“Our potential electorate is much smaller right now,” he said. “We don’t yet have the potential electorate to draw these lines.”
Gutierrez’s district, which connects Chicago’s Puerto Rican community on the northwest side and Mexican-American neighborhoods on the southwest side, offers a glimpse of the future. The district was 65 percent Latino when he was first elected in 1992, with 40 percent of those people registered voters. Today, it’s 75 percent Hispanic, with 60 percent registered, Gutierrez said.
Hispanics also are strengthening their financial position at a faster pace than blacks. In Chicago, the median household income of Hispanics in 2009 was $41,802, up 14 percent over 2000, compared with $30,769 for blacks, up 6 percent over the same period, according to the Census Bureau’s American Community Survey. The poverty rate for Hispanics in 2009 was 21.6 percent, compared with 31.7 percent for blacks.
Almost three decades after Chicagoans elected Harold Washington as their first black mayor, the city’s political landscape has been transformed. In the February mayoral election, voters elected Rahm Emanuel, former White House chief of staff to President Barack Obama, with 55 percent of the vote. The next two finishers were Hispanics, Gery Chico, with 24 percent, and Miguel Del Valle, with 9 percent. Former U.S. Senator Carol Moseley Braun, the only major black candidate, received 9 percent of the vote.
To Davis, a former Chicago alderman who campaigned for mayor before dropping out and endorsing Braun, the election results reflected the rising power of the city’s Hispanic population. Their unity and “sense of nationalism” reminded him of Chicago’s black community a generation ago before it got complacent, Davis said.
“African-Americans stopped organizing,” he said in a telephone interview from his office in Chicago, a city whose community-organizing culture birthed Obama’s political career.
The importance of organizing waned, Davis said, first when Washington was elected in 1983 and again after Obama won the White House in 2008. Davis said he heard black constituents say: “I ain’t going to no meeting. I’m going to watch the Bulls,” the city’s NBA basketball team.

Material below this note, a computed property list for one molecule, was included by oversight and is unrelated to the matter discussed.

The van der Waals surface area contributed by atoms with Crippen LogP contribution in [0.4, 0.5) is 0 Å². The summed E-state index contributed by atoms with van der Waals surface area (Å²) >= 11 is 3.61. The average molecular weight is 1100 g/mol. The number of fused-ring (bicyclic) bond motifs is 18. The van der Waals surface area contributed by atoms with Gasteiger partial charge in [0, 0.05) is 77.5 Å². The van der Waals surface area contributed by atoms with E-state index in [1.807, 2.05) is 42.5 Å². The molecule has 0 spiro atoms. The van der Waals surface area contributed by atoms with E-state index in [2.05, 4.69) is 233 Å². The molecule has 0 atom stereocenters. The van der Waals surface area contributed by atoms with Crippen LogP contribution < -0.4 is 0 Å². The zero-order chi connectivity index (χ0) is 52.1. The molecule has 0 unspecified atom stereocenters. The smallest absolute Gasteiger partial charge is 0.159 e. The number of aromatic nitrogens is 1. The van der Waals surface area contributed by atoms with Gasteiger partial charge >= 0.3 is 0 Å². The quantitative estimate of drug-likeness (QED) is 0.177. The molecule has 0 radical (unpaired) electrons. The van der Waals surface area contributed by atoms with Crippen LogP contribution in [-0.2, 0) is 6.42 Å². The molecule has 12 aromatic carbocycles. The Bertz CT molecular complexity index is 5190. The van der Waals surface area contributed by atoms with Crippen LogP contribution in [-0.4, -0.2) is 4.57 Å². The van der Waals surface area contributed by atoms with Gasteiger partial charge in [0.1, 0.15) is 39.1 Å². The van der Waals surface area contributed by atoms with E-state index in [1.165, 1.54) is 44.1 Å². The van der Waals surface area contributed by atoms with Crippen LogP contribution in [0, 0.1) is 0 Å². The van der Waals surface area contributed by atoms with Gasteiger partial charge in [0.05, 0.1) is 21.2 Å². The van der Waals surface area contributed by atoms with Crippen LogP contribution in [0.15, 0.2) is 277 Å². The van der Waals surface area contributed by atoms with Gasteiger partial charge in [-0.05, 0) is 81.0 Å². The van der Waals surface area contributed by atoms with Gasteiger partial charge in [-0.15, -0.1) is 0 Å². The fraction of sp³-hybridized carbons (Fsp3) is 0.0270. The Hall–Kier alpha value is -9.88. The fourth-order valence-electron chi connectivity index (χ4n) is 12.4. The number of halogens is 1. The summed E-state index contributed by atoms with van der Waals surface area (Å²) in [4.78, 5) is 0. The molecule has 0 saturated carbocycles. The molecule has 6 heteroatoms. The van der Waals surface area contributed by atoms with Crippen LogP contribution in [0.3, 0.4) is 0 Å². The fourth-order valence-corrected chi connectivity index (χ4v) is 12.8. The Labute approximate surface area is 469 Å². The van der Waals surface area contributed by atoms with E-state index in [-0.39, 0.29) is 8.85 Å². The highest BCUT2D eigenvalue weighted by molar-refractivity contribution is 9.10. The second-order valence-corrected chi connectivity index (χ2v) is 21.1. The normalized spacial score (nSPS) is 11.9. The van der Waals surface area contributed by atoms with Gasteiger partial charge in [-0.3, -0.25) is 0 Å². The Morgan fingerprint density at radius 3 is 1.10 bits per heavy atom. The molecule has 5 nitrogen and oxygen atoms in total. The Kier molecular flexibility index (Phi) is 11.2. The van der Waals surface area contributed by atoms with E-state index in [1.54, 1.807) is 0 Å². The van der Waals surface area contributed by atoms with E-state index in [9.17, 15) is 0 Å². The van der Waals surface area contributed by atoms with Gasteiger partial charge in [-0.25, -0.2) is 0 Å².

Davis’s 7th congressional district runs east-to-west from some of the priciest real estate along the downtown lakefront to the public housing ghettos described in journalist Alex Kotlowitz’s book “There Are No Children Here.” The Chicago Housing Authority has demolished most of those high-rises, contributing to the exodus of blacks from the city in what Davis called “population annihilation.”
People aren’t the only ones who have departed from Davis’s neighborhood, which was devastated by the riots following the assassination of Martin Luther King Jr. in 1968. His district also was once home to Sears, Western Electric, International Harvester and Allied Radio — “all of them gone,” Davis said.
In Illinois, blacks now make up 14.3 percent of the population, compared with 15.8 percent for Hispanics and 63.7 percent for non-Hispanic whites. Blacks saw their first decline in total numbers in Illinois in the state’s history, according to an analysis of the new data by Frey.
Davis sees a similar decline in the political influence of blacks in his hometown. He delivers his assessment in song, quoting The Righteous Brothers classic “You’ve Lost That Lovin’ Feeling.”
“Gone, gone, gone,” he sang in his baritone voice.